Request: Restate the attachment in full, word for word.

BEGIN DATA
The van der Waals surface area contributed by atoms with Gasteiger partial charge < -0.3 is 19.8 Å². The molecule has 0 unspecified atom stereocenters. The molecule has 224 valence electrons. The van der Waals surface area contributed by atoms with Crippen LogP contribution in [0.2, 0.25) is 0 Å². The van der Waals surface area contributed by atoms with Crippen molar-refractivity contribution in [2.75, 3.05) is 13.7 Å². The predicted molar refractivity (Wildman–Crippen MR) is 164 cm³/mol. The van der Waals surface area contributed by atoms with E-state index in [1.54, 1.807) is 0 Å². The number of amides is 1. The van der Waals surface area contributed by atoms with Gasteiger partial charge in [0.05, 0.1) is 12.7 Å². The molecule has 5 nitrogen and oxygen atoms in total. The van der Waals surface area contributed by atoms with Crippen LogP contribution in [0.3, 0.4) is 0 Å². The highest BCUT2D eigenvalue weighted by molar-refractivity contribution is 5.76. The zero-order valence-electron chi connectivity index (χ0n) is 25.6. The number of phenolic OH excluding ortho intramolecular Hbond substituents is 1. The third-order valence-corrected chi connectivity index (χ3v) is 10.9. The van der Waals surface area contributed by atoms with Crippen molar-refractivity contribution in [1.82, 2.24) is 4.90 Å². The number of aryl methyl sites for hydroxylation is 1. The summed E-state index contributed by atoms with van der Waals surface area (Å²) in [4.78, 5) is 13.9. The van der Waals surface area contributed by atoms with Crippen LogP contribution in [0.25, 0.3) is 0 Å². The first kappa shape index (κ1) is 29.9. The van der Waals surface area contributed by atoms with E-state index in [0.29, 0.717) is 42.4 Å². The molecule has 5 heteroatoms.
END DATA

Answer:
The van der Waals surface area contributed by atoms with Gasteiger partial charge < -0.3 is 19.8 Å². The molecule has 0 unspecified atom stereocenters. The molecule has 224 valence electrons. The van der Waals surface area contributed by atoms with Crippen LogP contribution in [0.2, 0.25) is 0 Å². The van der Waals surface area contributed by atoms with Crippen molar-refractivity contribution in [2.75, 3.05) is 13.7 Å². The predicted molar refractivity (Wildman–Crippen MR) is 164 cm³/mol. The van der Waals surface area contributed by atoms with E-state index in [1.54, 1.807) is 0 Å². The number of amides is 1. The van der Waals surface area contributed by atoms with Gasteiger partial charge in [0.05, 0.1) is 12.7 Å². The molecule has 5 nitrogen and oxygen atoms in total. The van der Waals surface area contributed by atoms with Crippen LogP contribution in [0.3, 0.4) is 0 Å². The highest BCUT2D eigenvalue weighted by molar-refractivity contribution is 5.76. The zero-order valence-electron chi connectivity index (χ0n) is 25.6. The number of phenolic OH excluding ortho intramolecular Hbond substituents is 1. The third-order valence-corrected chi connectivity index (χ3v) is 10.9. The van der Waals surface area contributed by atoms with Crippen molar-refractivity contribution in [1.82, 2.24) is 4.90 Å². The number of aryl methyl sites for hydroxylation is 1. The summed E-state index contributed by atoms with van der Waals surface area (Å²) in [4.78, 5) is 13.9. The van der Waals surface area contributed by atoms with Crippen LogP contribution in [0.25, 0.3) is 0 Å². The first kappa shape index (κ1) is 29.9. The van der Waals surface area contributed by atoms with E-state index in [0.29, 0.717) is 42.4 Å². The molecule has 5 heteroatoms.